Marriage Index
Van Deusen/Kosinski Collection

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To this property sufficient attention appears not to have been generally bestowed. The very statement of the question, which has become popular and is always adopted: whether a man may marry the SISTER OF HIS DECEASED WIFE? is a proof that the principle of affinity is not well understood, or, at least, not duly appreciated. Whether the question be thus worded with a design to hide the whole truth, or only through inadvertency, it is certainly calculated to mislead the public mind, and insinuate, that the woman in question was near of kin to the deceased wife, but that she sustains no relation at all to the husband; which is most assuredly false, for she is very near of kin to him. It is true she is not related to him in blood, and so the step mother, daughter in law, and uncle's wife are not related in blood, yet they are related in affinity, they are near of kin, they are prohibited relatives. - It is true, she is the sister of the deceased wife, but it is also true that she is the sister of the husband. As with other relatives, so here, there are sisters by blood, and sisters by affinity; both are REALLY SISTERS, and they are both, by the divine law established and declared to be such. The husband is therefore nearly related to that woman. She is not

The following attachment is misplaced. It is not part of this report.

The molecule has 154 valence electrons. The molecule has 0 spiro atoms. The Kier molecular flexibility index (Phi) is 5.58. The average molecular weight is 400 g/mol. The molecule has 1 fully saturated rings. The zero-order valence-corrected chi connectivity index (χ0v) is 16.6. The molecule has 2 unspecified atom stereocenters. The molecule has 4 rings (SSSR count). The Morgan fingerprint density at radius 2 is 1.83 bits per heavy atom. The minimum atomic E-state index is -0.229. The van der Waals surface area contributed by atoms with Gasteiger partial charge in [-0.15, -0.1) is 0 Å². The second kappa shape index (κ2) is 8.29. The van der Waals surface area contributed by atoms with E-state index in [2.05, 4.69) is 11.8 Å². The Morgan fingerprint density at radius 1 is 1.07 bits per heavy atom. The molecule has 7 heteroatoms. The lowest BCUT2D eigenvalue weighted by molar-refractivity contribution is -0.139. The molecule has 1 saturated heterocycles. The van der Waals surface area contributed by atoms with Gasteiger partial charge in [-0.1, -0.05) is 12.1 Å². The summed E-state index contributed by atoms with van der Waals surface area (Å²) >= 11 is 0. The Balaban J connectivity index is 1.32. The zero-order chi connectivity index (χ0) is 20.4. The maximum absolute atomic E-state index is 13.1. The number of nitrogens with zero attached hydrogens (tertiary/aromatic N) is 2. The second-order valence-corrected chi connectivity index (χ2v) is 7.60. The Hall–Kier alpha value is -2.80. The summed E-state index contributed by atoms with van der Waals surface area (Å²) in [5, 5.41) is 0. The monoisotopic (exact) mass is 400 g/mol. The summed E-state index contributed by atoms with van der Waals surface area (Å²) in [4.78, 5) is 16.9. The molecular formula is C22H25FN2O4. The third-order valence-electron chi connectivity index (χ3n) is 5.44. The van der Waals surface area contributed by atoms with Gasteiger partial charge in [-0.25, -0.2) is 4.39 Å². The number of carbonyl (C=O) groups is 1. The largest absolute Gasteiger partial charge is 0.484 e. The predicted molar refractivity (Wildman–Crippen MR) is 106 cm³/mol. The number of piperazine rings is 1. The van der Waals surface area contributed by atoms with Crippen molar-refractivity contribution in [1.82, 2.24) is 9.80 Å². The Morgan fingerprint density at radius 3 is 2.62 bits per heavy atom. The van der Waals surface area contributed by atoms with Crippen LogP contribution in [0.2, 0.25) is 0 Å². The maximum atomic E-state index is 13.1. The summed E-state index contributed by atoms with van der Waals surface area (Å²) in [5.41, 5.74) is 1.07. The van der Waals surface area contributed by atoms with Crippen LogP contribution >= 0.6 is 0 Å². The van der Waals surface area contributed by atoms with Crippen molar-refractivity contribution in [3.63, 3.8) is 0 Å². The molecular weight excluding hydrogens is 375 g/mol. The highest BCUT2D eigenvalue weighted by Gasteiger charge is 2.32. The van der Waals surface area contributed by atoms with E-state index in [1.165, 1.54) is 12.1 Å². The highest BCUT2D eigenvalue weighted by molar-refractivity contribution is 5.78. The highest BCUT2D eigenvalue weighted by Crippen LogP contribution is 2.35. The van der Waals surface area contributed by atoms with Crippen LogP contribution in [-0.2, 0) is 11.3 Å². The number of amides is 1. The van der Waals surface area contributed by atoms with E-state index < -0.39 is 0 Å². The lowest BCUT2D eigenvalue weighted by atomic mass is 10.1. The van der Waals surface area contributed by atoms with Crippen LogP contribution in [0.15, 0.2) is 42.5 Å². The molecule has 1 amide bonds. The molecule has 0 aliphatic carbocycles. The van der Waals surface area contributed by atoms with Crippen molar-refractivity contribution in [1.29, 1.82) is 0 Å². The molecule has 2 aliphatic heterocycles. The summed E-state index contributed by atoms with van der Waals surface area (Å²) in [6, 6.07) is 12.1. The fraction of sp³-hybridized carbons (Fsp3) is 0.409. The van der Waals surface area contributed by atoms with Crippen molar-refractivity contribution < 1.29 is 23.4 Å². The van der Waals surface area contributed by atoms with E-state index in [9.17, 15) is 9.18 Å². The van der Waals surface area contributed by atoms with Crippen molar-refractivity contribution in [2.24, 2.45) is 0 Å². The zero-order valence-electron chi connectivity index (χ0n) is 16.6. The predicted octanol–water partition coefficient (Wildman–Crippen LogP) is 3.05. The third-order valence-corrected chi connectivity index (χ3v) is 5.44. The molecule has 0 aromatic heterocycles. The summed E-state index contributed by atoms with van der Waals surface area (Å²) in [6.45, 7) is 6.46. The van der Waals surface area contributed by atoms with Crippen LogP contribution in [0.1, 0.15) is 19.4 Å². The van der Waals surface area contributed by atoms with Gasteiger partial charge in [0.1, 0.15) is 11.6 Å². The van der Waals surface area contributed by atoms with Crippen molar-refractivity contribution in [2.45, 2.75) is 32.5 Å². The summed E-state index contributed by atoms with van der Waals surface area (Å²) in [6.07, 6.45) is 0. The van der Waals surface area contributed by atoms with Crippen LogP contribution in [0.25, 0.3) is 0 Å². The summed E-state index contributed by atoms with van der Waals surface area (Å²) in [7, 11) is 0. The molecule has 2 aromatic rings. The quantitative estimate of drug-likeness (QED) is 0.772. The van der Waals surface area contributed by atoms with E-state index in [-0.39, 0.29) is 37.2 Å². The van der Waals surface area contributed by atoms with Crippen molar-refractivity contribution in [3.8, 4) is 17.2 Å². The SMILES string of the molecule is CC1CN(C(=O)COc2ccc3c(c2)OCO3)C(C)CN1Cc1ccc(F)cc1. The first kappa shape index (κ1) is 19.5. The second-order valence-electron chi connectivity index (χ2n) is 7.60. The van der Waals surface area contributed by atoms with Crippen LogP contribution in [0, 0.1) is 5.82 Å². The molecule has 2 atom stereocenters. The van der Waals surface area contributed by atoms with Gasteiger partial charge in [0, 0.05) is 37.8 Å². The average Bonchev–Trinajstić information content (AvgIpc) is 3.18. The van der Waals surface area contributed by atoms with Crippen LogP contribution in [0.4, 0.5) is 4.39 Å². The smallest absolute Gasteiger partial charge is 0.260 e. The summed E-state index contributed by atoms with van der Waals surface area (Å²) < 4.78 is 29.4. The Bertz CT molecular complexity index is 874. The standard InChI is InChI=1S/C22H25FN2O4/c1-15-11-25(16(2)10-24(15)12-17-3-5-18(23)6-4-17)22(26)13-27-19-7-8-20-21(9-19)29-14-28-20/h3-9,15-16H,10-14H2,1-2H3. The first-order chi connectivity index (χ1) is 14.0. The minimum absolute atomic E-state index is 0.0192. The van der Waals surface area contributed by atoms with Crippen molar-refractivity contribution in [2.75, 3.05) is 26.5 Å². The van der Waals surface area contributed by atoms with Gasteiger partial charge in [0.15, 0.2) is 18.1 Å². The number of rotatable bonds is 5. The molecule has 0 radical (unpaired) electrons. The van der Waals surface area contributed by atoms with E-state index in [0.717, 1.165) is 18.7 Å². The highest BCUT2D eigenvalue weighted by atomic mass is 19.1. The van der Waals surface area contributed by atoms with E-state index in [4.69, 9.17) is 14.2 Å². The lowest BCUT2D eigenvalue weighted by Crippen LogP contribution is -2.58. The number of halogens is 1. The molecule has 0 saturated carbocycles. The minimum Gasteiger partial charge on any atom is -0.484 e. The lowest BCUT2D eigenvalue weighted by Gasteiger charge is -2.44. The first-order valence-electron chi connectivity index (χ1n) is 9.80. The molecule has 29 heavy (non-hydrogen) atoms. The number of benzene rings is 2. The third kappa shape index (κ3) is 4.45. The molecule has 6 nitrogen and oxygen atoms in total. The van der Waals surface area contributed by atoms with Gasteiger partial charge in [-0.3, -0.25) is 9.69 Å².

only the sister of the deceased wife, but she is also in truth HIS SISTER. The law of God has constituted her HIS SISTER. The question then ought to be stated; "whether it be lawful for a man to marry HIS SISTER, by whatever principle or bond she may have become his sister?" but such an honest and candid phraseology would anticipate a denial too prompt and speedy to please those who are interested or prejudiced in favour of a contrary decision.

2.  Affinity is EXTENSIVE. It creates the same kindred between the husband and all the relations by consanguinity or affinity of his wife, and between the wife and all the relations by consanguinity or affinity of her husband. In consequence of this, the parents of the husband are brought into the relation of parents to the wife, and her parents are so to him. His brothers and sisters are become the brothers and sisters of his wife, and her brothers and sisters are his, and thus all the branches mutually in the direct and collateral line. Hence it is, that all who are prohibited by consanguinity in the direct line downwards or upwards, and all in the collateral line, as brothers or sisters, uncles or aunts, nephews or nieces, are equally forbidden in affinity, upon both


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